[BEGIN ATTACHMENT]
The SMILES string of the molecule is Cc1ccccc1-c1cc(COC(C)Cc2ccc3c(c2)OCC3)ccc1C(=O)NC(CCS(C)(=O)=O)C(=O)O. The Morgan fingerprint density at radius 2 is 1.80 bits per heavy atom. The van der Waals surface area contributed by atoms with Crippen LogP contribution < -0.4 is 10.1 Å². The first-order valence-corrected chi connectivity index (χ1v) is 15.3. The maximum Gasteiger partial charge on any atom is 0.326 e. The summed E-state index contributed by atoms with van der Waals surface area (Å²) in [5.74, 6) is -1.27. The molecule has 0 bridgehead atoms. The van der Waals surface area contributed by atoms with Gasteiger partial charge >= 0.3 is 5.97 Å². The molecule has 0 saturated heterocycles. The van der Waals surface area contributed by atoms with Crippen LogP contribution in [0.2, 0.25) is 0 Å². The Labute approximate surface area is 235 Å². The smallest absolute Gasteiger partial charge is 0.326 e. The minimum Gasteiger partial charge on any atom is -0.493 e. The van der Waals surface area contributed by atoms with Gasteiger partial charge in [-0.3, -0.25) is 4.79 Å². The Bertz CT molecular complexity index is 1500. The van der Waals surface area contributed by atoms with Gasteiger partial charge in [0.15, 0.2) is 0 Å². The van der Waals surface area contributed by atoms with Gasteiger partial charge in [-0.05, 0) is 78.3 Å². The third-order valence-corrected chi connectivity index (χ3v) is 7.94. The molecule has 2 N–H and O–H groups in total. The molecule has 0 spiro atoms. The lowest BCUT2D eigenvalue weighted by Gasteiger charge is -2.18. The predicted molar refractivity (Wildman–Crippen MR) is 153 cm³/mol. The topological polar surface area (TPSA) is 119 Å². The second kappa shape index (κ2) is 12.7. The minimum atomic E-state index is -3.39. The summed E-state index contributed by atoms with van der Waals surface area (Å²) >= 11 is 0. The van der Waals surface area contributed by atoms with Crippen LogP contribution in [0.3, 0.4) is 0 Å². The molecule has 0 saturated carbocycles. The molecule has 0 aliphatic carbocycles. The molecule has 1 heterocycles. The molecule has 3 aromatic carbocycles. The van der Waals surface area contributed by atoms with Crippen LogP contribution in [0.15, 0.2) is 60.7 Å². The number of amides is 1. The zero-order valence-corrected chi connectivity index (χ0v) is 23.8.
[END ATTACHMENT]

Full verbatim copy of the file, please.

The SMILES string of the molecule is Cc1ccccc1-c1cc(COC(C)Cc2ccc3c(c2)OCC3)ccc1C(=O)NC(CCS(C)(=O)=O)C(=O)O. The Morgan fingerprint density at radius 2 is 1.80 bits per heavy atom. The van der Waals surface area contributed by atoms with Crippen LogP contribution < -0.4 is 10.1 Å². The first-order valence-corrected chi connectivity index (χ1v) is 15.3. The maximum Gasteiger partial charge on any atom is 0.326 e. The summed E-state index contributed by atoms with van der Waals surface area (Å²) in [5.74, 6) is -1.27. The molecule has 0 bridgehead atoms. The van der Waals surface area contributed by atoms with Gasteiger partial charge >= 0.3 is 5.97 Å². The molecule has 0 saturated heterocycles. The van der Waals surface area contributed by atoms with Crippen LogP contribution in [0.2, 0.25) is 0 Å². The Labute approximate surface area is 235 Å². The smallest absolute Gasteiger partial charge is 0.326 e. The minimum Gasteiger partial charge on any atom is -0.493 e. The van der Waals surface area contributed by atoms with Gasteiger partial charge in [-0.3, -0.25) is 4.79 Å². The Bertz CT molecular complexity index is 1500. The van der Waals surface area contributed by atoms with Gasteiger partial charge in [0.15, 0.2) is 0 Å². The van der Waals surface area contributed by atoms with Gasteiger partial charge in [-0.05, 0) is 78.3 Å². The third-order valence-corrected chi connectivity index (χ3v) is 7.94. The molecule has 2 N–H and O–H groups in total. The molecule has 0 spiro atoms. The lowest BCUT2D eigenvalue weighted by Gasteiger charge is -2.18. The predicted molar refractivity (Wildman–Crippen MR) is 153 cm³/mol. The topological polar surface area (TPSA) is 119 Å². The second kappa shape index (κ2) is 12.7. The minimum atomic E-state index is -3.39. The summed E-state index contributed by atoms with van der Waals surface area (Å²) >= 11 is 0. The van der Waals surface area contributed by atoms with Crippen LogP contribution in [0.3, 0.4) is 0 Å². The molecule has 0 saturated carbocycles. The molecule has 0 aliphatic carbocycles. The molecule has 1 heterocycles. The molecule has 3 aromatic carbocycles. The van der Waals surface area contributed by atoms with Crippen LogP contribution in [0.15, 0.2) is 60.7 Å². The number of amides is 1. The zero-order valence-corrected chi connectivity index (χ0v) is 23.8.